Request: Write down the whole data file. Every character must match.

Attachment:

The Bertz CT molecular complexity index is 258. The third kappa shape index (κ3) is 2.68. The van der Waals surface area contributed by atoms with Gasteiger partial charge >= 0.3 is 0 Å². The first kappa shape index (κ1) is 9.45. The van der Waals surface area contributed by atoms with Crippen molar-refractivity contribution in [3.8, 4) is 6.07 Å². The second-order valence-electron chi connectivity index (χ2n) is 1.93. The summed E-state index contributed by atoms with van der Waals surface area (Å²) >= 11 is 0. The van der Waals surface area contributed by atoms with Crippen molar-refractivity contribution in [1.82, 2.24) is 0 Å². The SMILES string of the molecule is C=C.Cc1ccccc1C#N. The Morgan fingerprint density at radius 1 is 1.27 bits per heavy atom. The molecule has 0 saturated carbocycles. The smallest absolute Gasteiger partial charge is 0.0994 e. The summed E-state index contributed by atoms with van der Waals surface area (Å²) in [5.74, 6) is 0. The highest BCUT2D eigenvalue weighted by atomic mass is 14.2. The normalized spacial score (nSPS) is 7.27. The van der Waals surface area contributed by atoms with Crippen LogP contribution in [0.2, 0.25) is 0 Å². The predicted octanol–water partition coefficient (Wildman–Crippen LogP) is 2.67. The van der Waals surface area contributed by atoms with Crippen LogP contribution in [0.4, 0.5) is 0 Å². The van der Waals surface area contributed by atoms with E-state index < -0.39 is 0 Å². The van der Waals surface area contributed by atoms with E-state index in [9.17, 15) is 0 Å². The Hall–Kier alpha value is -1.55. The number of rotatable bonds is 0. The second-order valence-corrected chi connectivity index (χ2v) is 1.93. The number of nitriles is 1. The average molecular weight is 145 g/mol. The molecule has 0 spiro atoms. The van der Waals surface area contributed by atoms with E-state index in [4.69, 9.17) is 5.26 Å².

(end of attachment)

The Bertz CT molecular complexity index is 258. The third kappa shape index (κ3) is 2.68. The van der Waals surface area contributed by atoms with Gasteiger partial charge >= 0.3 is 0 Å². The first kappa shape index (κ1) is 9.45. The van der Waals surface area contributed by atoms with Crippen molar-refractivity contribution in [3.8, 4) is 6.07 Å². The second-order valence-electron chi connectivity index (χ2n) is 1.93. The summed E-state index contributed by atoms with van der Waals surface area (Å²) >= 11 is 0. The van der Waals surface area contributed by atoms with Crippen molar-refractivity contribution in [1.82, 2.24) is 0 Å². The SMILES string of the molecule is C=C.Cc1ccccc1C#N. The Morgan fingerprint density at radius 1 is 1.27 bits per heavy atom. The molecule has 0 saturated carbocycles. The smallest absolute Gasteiger partial charge is 0.0994 e. The summed E-state index contributed by atoms with van der Waals surface area (Å²) in [5.74, 6) is 0. The highest BCUT2D eigenvalue weighted by atomic mass is 14.2. The normalized spacial score (nSPS) is 7.27. The van der Waals surface area contributed by atoms with Crippen LogP contribution in [0.2, 0.25) is 0 Å². The predicted octanol–water partition coefficient (Wildman–Crippen LogP) is 2.67. The van der Waals surface area contributed by atoms with Crippen LogP contribution in [0.4, 0.5) is 0 Å². The van der Waals surface area contributed by atoms with E-state index < -0.39 is 0 Å². The van der Waals surface area contributed by atoms with E-state index in [9.17, 15) is 0 Å². The Hall–Kier alpha value is -1.55. The number of rotatable bonds is 0. The second-order valence-corrected chi connectivity index (χ2v) is 1.93. The number of nitriles is 1. The average molecular weight is 145 g/mol. The molecule has 0 spiro atoms. The van der Waals surface area contributed by atoms with E-state index in [4.69, 9.17) is 5.26 Å².